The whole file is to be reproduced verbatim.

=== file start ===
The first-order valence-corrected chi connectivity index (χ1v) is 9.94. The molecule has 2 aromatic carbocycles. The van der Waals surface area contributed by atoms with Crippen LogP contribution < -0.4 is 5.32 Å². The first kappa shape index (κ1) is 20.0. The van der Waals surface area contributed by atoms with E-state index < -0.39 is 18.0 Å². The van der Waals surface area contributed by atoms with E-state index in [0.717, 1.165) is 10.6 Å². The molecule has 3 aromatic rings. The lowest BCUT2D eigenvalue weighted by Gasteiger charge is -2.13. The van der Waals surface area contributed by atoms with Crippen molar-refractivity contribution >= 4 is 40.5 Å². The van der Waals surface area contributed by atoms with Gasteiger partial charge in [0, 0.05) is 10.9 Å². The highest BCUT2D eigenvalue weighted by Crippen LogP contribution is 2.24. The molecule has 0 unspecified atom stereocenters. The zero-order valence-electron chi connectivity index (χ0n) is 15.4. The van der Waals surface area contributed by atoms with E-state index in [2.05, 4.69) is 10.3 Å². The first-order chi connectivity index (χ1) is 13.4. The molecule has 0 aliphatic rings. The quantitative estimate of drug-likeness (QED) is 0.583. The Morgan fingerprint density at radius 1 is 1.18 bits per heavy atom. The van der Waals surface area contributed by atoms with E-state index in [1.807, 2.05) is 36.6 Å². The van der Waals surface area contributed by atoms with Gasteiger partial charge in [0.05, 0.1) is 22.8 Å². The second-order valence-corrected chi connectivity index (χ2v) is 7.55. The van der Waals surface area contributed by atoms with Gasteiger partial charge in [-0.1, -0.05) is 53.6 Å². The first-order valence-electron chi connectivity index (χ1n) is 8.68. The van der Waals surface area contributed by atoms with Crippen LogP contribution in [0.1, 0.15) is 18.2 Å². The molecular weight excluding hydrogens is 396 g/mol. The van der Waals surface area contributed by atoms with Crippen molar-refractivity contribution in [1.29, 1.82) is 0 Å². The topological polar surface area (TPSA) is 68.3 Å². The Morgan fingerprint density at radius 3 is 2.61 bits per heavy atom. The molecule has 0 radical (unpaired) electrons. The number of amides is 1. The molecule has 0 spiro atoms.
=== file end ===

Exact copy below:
The first-order valence-corrected chi connectivity index (χ1v) is 9.94. The molecule has 2 aromatic carbocycles. The van der Waals surface area contributed by atoms with Crippen LogP contribution < -0.4 is 5.32 Å². The first kappa shape index (κ1) is 20.0. The van der Waals surface area contributed by atoms with E-state index < -0.39 is 18.0 Å². The van der Waals surface area contributed by atoms with E-state index in [0.717, 1.165) is 10.6 Å². The molecule has 3 aromatic rings. The lowest BCUT2D eigenvalue weighted by Gasteiger charge is -2.13. The van der Waals surface area contributed by atoms with Crippen molar-refractivity contribution >= 4 is 40.5 Å². The van der Waals surface area contributed by atoms with Gasteiger partial charge in [0, 0.05) is 10.9 Å². The highest BCUT2D eigenvalue weighted by Crippen LogP contribution is 2.24. The molecule has 0 unspecified atom stereocenters. The zero-order valence-electron chi connectivity index (χ0n) is 15.4. The van der Waals surface area contributed by atoms with E-state index in [2.05, 4.69) is 10.3 Å². The first-order chi connectivity index (χ1) is 13.4. The molecule has 0 aliphatic rings. The quantitative estimate of drug-likeness (QED) is 0.583. The Morgan fingerprint density at radius 1 is 1.18 bits per heavy atom. The van der Waals surface area contributed by atoms with E-state index in [1.807, 2.05) is 36.6 Å². The van der Waals surface area contributed by atoms with Gasteiger partial charge in [0.05, 0.1) is 22.8 Å². The second-order valence-corrected chi connectivity index (χ2v) is 7.55. The van der Waals surface area contributed by atoms with Gasteiger partial charge in [-0.1, -0.05) is 53.6 Å². The first-order valence-electron chi connectivity index (χ1n) is 8.68. The van der Waals surface area contributed by atoms with Crippen LogP contribution in [0.1, 0.15) is 18.2 Å². The molecular weight excluding hydrogens is 396 g/mol. The van der Waals surface area contributed by atoms with Crippen molar-refractivity contribution in [1.29, 1.82) is 0 Å². The topological polar surface area (TPSA) is 68.3 Å². The Morgan fingerprint density at radius 3 is 2.61 bits per heavy atom. The molecule has 0 radical (unpaired) electrons. The number of amides is 1. The molecule has 0 spiro atoms.